Brain Changes During Menstruation Prove PMS & PMDD are Contrived Syndromes

‘Menstrual’ brain changes seen

BBC News
Last Updated: Tuesday, 25 October 2005, 09:28 GMT 10:28 UK

Women use their brains differently at different times of the month, research suggests.

Emotion-controlling brain activity increased premenstrually


Brain scans revealed mental processes can change across the menstrual cycle.

Just before a period, at the time when some women experience premenstrual syndrome, activity in brain regions that help control emotions increased.

After menstruation the activity went down, a US team from New York told Proceedings of the National Academy of Sciences.

Cyclical changes

Although the researchers looked at 12 women with no outward menstrual mood changes, they say their findings could be important for understanding why some women have a particularly hard emotional time around menstruation.

PMS is believed to affect between one-third and one-half of women between 20-50 years of age.

Women with PMS may experience depression, irritability and a propensity towards outbursts of anger as well as physical symptoms such as cramps and bloating.

It confirms that the psychological health of women patients must be assessed in relationship to the menstrual cycle
Chris Ryan of the National Association for Premenstrual Syndrome

In the study, Dr Emily Stern of Cornell University, along with colleagues from the Rockefeller University, used MRI scans to monitor the brain activity patterns of women as they were asked to read words with negative, neutral or positive connotations.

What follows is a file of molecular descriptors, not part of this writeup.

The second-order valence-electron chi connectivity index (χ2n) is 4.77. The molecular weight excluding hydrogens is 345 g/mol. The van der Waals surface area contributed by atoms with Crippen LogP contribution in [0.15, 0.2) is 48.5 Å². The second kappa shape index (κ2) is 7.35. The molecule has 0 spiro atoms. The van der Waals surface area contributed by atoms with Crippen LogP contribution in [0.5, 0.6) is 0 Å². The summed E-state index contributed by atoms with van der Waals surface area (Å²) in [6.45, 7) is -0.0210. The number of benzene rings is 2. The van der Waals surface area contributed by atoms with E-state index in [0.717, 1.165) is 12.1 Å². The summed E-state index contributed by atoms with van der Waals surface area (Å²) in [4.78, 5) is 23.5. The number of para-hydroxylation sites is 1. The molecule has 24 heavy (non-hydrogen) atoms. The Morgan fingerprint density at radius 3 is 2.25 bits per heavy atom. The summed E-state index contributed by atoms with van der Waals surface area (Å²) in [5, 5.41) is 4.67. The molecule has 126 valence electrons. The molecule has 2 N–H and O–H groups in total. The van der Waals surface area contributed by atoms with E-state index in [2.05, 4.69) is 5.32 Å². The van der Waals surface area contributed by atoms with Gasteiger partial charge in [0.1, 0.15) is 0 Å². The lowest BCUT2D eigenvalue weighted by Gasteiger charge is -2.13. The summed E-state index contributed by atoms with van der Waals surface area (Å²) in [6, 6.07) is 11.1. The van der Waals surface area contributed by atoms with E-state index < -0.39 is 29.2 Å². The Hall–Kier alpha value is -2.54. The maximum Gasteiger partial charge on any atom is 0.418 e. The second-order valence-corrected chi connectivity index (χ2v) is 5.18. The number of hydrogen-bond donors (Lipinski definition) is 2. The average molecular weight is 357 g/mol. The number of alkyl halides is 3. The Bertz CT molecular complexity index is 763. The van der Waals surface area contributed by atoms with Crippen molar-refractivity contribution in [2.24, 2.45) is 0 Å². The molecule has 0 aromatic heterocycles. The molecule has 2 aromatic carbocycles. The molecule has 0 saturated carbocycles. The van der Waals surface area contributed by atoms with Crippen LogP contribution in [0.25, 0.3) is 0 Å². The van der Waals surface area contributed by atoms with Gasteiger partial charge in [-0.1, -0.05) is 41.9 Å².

The 12 women were asked to perform the same task premenstrually – one to five days before their period was due – and then postmenstrually – eight to 12 days after their period.

Premenstrual syndrome

During the premenstrual phase the women showed much greater activity in frontal brain regions that help control emotions when they were reading the emotive words.

Postmenstrually, this increased brain activity had disappeared.

The researchers say it is possible that the brain changes might have allowed the women to maintain a consistent emotional state and compensate for the surging hormones that occur around menstruation, which some suggest are involved in PMS.

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Author: Leslie Carol Botha

Author, publisher, radio talk show host and internationally recognized expert on women's hormone cycles. Social/political activist on Gardasil the HPV vaccine for adolescent girls. Co-author of "Understanding Your Mood, Mind and Hormone Cycle." Honorary advisory board member for the Foundation for the Study of Cycles and member of the Society for Menstrual Cycle Research.